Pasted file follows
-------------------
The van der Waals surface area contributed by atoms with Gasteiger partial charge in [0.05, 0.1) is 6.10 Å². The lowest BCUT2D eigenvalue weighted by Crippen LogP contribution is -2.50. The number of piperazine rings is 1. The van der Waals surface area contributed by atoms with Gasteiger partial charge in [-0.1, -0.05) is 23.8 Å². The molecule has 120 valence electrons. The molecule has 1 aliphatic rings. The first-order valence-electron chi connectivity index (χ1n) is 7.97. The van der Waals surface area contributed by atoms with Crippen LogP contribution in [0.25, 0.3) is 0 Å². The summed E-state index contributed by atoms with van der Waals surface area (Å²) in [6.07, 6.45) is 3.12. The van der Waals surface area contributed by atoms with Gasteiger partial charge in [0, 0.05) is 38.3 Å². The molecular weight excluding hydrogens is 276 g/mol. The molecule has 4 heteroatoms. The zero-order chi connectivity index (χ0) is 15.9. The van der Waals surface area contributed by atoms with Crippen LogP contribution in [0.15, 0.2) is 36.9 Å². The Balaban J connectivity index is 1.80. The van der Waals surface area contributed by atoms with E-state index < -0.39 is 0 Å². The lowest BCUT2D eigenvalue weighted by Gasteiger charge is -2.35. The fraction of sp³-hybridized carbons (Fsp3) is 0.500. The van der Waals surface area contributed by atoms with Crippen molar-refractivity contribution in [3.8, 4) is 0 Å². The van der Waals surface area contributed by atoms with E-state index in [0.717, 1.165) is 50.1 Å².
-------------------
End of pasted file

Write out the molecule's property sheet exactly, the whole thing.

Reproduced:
The van der Waals surface area contributed by atoms with Gasteiger partial charge in [0.05, 0.1) is 6.10 Å². The lowest BCUT2D eigenvalue weighted by Crippen LogP contribution is -2.50. The number of piperazine rings is 1. The van der Waals surface area contributed by atoms with Gasteiger partial charge in [-0.1, -0.05) is 23.8 Å². The molecule has 120 valence electrons. The molecule has 1 aliphatic rings. The first-order valence-electron chi connectivity index (χ1n) is 7.97. The van der Waals surface area contributed by atoms with Crippen LogP contribution in [0.25, 0.3) is 0 Å². The summed E-state index contributed by atoms with van der Waals surface area (Å²) in [6.07, 6.45) is 3.12. The van der Waals surface area contributed by atoms with Gasteiger partial charge in [0, 0.05) is 38.3 Å². The molecular weight excluding hydrogens is 276 g/mol. The molecule has 4 heteroatoms. The zero-order chi connectivity index (χ0) is 15.9. The van der Waals surface area contributed by atoms with Crippen LogP contribution in [0.15, 0.2) is 36.9 Å². The Balaban J connectivity index is 1.80. The van der Waals surface area contributed by atoms with E-state index < -0.39 is 0 Å². The lowest BCUT2D eigenvalue weighted by Gasteiger charge is -2.35. The fraction of sp³-hybridized carbons (Fsp3) is 0.500. The van der Waals surface area contributed by atoms with Crippen molar-refractivity contribution in [3.8, 4) is 0 Å². The van der Waals surface area contributed by atoms with E-state index in [0.717, 1.165) is 50.1 Å².